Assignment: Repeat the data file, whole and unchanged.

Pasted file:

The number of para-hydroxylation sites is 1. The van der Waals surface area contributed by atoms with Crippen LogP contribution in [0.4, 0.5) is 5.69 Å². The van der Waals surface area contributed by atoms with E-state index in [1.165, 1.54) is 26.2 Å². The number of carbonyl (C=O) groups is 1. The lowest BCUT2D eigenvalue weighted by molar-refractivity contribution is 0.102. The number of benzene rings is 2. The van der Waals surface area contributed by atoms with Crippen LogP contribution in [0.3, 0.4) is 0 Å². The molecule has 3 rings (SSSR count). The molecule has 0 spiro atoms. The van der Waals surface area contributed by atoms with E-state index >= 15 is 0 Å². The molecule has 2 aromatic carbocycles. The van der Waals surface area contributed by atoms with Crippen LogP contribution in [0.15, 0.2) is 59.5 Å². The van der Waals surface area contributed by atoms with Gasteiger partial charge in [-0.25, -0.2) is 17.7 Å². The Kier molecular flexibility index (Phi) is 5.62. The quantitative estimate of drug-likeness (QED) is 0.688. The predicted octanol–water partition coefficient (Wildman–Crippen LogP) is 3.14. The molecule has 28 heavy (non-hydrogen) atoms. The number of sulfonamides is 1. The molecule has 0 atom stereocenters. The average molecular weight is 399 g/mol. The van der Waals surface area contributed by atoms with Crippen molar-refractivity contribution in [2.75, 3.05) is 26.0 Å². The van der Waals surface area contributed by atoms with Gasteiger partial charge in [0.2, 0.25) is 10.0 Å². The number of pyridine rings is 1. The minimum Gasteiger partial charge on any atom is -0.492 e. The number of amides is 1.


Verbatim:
The number of para-hydroxylation sites is 1. The van der Waals surface area contributed by atoms with Crippen LogP contribution in [0.4, 0.5) is 5.69 Å². The van der Waals surface area contributed by atoms with E-state index in [1.165, 1.54) is 26.2 Å². The number of carbonyl (C=O) groups is 1. The lowest BCUT2D eigenvalue weighted by molar-refractivity contribution is 0.102. The number of benzene rings is 2. The van der Waals surface area contributed by atoms with Crippen LogP contribution in [0.3, 0.4) is 0 Å². The molecule has 3 rings (SSSR count). The molecule has 0 spiro atoms. The van der Waals surface area contributed by atoms with E-state index >= 15 is 0 Å². The molecule has 2 aromatic carbocycles. The van der Waals surface area contributed by atoms with Crippen LogP contribution in [0.15, 0.2) is 59.5 Å². The van der Waals surface area contributed by atoms with Gasteiger partial charge in [-0.25, -0.2) is 17.7 Å². The Kier molecular flexibility index (Phi) is 5.62. The quantitative estimate of drug-likeness (QED) is 0.688. The predicted octanol–water partition coefficient (Wildman–Crippen LogP) is 3.14. The molecule has 28 heavy (non-hydrogen) atoms. The number of sulfonamides is 1. The molecule has 0 atom stereocenters. The average molecular weight is 399 g/mol. The van der Waals surface area contributed by atoms with Crippen molar-refractivity contribution in [2.75, 3.05) is 26.0 Å². The van der Waals surface area contributed by atoms with Gasteiger partial charge in [0.2, 0.25) is 10.0 Å². The number of pyridine rings is 1. The minimum Gasteiger partial charge on any atom is -0.492 e. The number of amides is 1.